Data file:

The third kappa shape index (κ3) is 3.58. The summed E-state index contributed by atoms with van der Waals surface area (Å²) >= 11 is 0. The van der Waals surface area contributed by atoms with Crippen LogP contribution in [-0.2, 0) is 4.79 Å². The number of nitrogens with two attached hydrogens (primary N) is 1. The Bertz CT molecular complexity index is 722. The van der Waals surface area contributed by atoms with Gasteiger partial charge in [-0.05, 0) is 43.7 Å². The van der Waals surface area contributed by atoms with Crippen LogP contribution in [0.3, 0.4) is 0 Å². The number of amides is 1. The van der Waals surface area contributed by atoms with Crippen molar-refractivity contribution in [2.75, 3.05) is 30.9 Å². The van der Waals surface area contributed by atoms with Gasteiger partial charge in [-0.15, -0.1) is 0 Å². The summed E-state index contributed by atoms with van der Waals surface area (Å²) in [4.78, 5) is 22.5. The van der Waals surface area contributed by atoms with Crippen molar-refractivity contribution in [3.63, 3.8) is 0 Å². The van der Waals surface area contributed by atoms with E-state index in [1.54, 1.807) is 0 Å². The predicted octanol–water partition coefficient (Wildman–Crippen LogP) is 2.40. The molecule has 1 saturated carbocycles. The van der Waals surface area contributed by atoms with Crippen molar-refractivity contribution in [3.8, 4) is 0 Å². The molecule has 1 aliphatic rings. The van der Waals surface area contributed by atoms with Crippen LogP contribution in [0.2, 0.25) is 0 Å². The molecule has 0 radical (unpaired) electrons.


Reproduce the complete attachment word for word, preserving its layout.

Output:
The third kappa shape index (κ3) is 3.58. The summed E-state index contributed by atoms with van der Waals surface area (Å²) >= 11 is 0. The van der Waals surface area contributed by atoms with Crippen LogP contribution in [-0.2, 0) is 4.79 Å². The number of nitrogens with two attached hydrogens (primary N) is 1. The Bertz CT molecular complexity index is 722. The van der Waals surface area contributed by atoms with Gasteiger partial charge in [-0.05, 0) is 43.7 Å². The van der Waals surface area contributed by atoms with Crippen LogP contribution in [0.3, 0.4) is 0 Å². The number of amides is 1. The van der Waals surface area contributed by atoms with Crippen molar-refractivity contribution in [2.75, 3.05) is 30.9 Å². The van der Waals surface area contributed by atoms with Gasteiger partial charge in [-0.15, -0.1) is 0 Å². The summed E-state index contributed by atoms with van der Waals surface area (Å²) in [4.78, 5) is 22.5. The van der Waals surface area contributed by atoms with Crippen molar-refractivity contribution in [3.63, 3.8) is 0 Å². The van der Waals surface area contributed by atoms with E-state index in [1.54, 1.807) is 0 Å². The predicted octanol–water partition coefficient (Wildman–Crippen LogP) is 2.40. The molecule has 1 saturated carbocycles. The van der Waals surface area contributed by atoms with Crippen molar-refractivity contribution in [3.8, 4) is 0 Å². The molecule has 1 aliphatic rings. The van der Waals surface area contributed by atoms with Crippen LogP contribution in [0.2, 0.25) is 0 Å². The molecule has 0 radical (unpaired) electrons.